Misremembering Tom Coburn

The Oklahoma senator hasn't even retired yet, and his record is already being twisted.

On first glance, if you read the encomiums to Sen. Tom Coburn, you might assume the retiring Oklahoma Republican was some kind of moderate. National Public Radio described him as an “Obama friend;” the president himself said he was “sad” to see Coburn go.

An Oklahoma Democrat praised Coburn by saying, “I also admire that he stands up for his principles and views even when it means going against more extreme members of his political party."

But Tom Coburn was no Arlen Specter. Coburn, a medical doctor, once said, “I favor the death penalty for abortionists and other people who take life.” He was the only member of Congress to endorse perennial candidate Alan Keyes for president in 2000. Originally elected as part of the 1994 “Republican Revolution,” he was part of a conservative coup attempt against then Speaker Newt Gingrich.

Ahead of the 2008 Republican presidential primaries, this writer heard a Coburn appraisal of Mitt Romney that deviated from the standard conservative Christian critique of the former Massachusetts governor’s Mormonism. Coburn said he found it hard to believe that Romney, as an educated Mormon, could have only recently discovered that abortion was wrong. (Romney switched from pro-choice to pro-life before running for president.)

Despite being friends with the current Democratic president—at this same event, he said, “Barack is a liberal, but he’s a good man”—Coburn was willing to criticize Obama. In fact, he would go so far as to say Obama was risking impeachment.

When Coburn decided to return to Washington as a senator in 2004, the Republican establishment wasn’t happy. As the Washington Examiner’s Tim Carney points out, the entire Senate Republican leadership gave money to Coburn’s primary opponent, Oklahoma City Mayor Kirk Humphreys. So did all the appropriators.

Humphreys received donations and endorsements from big Republican names in Oklahoma too: retiring Sen. Don Nickles, Sen. Jim Inhofe, Rep. J.C. Watts, emerging GOP leader Tom Cole. This was despite there being good reasons to believe Coburn would be a stronger general election candidate. But Coburn won the primary anyway, by an overwhelming 36-point margin.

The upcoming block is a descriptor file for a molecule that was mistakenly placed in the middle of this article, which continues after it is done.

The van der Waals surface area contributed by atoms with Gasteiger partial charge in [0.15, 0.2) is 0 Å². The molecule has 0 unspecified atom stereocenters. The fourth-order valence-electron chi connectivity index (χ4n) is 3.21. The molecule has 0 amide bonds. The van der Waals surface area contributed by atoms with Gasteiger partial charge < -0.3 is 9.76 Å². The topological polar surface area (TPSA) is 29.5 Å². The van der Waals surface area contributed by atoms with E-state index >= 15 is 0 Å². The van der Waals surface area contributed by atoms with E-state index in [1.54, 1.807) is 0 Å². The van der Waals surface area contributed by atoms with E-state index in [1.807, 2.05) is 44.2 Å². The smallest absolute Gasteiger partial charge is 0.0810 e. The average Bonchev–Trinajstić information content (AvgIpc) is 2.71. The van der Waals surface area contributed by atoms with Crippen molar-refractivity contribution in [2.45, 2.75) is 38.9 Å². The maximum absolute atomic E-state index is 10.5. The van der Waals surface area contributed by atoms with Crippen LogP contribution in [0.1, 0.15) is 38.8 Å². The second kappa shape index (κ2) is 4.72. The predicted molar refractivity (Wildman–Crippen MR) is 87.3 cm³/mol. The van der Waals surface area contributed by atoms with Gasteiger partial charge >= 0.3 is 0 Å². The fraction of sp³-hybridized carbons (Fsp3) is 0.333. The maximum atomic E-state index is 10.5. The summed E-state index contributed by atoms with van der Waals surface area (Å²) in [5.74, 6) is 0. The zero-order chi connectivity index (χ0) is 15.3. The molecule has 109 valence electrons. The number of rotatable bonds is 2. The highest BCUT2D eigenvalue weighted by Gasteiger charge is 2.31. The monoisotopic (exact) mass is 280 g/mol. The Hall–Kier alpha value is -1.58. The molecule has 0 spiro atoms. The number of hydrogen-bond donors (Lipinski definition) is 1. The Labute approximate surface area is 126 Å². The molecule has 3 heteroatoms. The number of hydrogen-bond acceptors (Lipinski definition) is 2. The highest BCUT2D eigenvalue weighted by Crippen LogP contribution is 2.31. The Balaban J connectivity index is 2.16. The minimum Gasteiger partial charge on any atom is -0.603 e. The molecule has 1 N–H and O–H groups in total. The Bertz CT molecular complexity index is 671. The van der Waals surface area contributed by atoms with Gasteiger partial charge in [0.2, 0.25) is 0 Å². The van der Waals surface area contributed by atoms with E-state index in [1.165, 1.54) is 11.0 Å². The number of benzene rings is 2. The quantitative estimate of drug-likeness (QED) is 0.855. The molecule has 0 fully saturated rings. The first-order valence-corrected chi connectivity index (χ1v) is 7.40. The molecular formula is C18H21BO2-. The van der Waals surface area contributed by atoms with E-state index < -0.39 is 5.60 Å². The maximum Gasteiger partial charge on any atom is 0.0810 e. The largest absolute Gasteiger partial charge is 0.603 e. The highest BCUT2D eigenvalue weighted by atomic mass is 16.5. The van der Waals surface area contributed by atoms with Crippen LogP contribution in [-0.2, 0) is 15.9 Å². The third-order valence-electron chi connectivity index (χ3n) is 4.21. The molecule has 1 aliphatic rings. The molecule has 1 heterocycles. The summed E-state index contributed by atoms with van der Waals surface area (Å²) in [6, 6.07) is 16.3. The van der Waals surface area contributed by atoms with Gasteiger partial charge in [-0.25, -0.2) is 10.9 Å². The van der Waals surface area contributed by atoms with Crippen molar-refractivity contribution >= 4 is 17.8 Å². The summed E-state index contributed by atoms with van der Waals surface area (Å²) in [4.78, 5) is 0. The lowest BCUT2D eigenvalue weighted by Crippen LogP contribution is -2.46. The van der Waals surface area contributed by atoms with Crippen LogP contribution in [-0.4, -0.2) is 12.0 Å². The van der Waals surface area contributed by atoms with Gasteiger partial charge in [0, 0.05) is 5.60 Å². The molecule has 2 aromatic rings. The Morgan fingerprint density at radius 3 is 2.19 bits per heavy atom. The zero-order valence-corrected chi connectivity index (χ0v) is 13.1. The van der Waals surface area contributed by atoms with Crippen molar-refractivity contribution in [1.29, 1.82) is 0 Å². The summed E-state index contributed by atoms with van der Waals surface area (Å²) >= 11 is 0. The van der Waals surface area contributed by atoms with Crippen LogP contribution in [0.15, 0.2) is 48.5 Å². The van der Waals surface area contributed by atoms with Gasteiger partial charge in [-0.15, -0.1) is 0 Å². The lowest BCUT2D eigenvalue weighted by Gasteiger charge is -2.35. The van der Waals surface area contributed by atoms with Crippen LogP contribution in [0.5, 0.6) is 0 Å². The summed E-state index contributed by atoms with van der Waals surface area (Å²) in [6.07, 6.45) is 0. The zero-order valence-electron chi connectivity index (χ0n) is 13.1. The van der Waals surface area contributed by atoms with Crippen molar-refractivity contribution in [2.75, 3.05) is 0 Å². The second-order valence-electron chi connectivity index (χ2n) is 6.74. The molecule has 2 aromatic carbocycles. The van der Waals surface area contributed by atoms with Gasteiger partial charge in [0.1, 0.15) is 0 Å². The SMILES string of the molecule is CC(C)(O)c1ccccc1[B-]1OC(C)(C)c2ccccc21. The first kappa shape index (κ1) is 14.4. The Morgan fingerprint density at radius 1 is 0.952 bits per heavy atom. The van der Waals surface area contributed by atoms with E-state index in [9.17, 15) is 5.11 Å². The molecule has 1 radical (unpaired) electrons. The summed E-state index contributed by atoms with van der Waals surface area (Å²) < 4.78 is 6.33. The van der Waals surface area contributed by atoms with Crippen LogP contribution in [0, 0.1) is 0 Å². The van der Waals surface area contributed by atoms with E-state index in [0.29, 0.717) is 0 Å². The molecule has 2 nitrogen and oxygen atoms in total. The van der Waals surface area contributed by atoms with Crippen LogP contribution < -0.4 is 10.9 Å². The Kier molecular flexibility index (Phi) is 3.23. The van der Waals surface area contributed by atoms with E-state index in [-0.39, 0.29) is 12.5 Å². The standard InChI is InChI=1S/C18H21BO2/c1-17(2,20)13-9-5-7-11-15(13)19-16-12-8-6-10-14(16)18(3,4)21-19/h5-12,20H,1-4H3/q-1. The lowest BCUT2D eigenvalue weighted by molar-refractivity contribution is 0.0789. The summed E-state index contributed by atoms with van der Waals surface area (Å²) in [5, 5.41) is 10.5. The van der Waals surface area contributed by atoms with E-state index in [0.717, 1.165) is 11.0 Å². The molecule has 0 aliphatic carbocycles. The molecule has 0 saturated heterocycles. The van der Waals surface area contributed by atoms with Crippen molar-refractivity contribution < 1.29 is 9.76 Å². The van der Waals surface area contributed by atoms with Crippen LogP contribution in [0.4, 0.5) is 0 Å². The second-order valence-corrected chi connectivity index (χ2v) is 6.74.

Coburn would later be christened the Senate’s “Dr. No,” a title he shared with House member Ron Paul, a fellow obstetrician. But for both good and ill, Coburn was a very different lawmaker than Paul.

The Oklahoma senator served on the National Commission on Fiscal Responsibility and Reform. Unlike some of his Republican colleagues, Coburn voted for the Simpson-Bowles recommendations. “This plan will not just avert a disaster, but help drive the kind of economic recovery we need to create jobs and spur growth,” Coburn said in a statement with Idaho Republican Mike Crapo. “The plan’s provisions to lower tax rates while creating fairness in the tax code are similar to pro-growth policies supported by President Reagan.”

Coburn’s Simpson-Bowles advocacy started a mutually nasty and unfortunately counterproductive feud with anti-tax-hike activist Grover Norquist. But when GOP vice presidential candidate Paul Ryan came under fire for his own rejection of Simpson-Bowles, Coburn defended him.

“Paul Ryan doesn’t do things politically, he goes out and leads with his chin,” Coburn said, describing the criticism of Ryan as “nonsense.” Coburn was somewhat more willing than other conservatives to contemplate new revenues in order to win concessions of entitlement spending and long-term debt.

Coburn’s annual “Wastebook” was a quintessentially conservative document that helped journalists expose wasteful and fraudulent federal spending. The $65 million in post-Hurricane Sandy tourism spending has become part of the drumbeat of criticism against New Jersey Gov. Chris Christie. But the document was also in the tradition of the late Wisconsin Democrat William Proxmire’s “Golden Fleece.”

Coburn wasn’t always a fan of symbolic gestures, something that occasionally brought him into conflict with his fellow conservatives. He quarreled with Ted Cruz on anti-Obamacare tactics: "To create the impression that we can actually defund Obamacare, when the only thing we control, and barely, is the House of Representatives, is not intellectually honest." And he stood up to his party’s most reflexive hawks on defense spending, which he was willing to subject to the same scrutiny as social programs.

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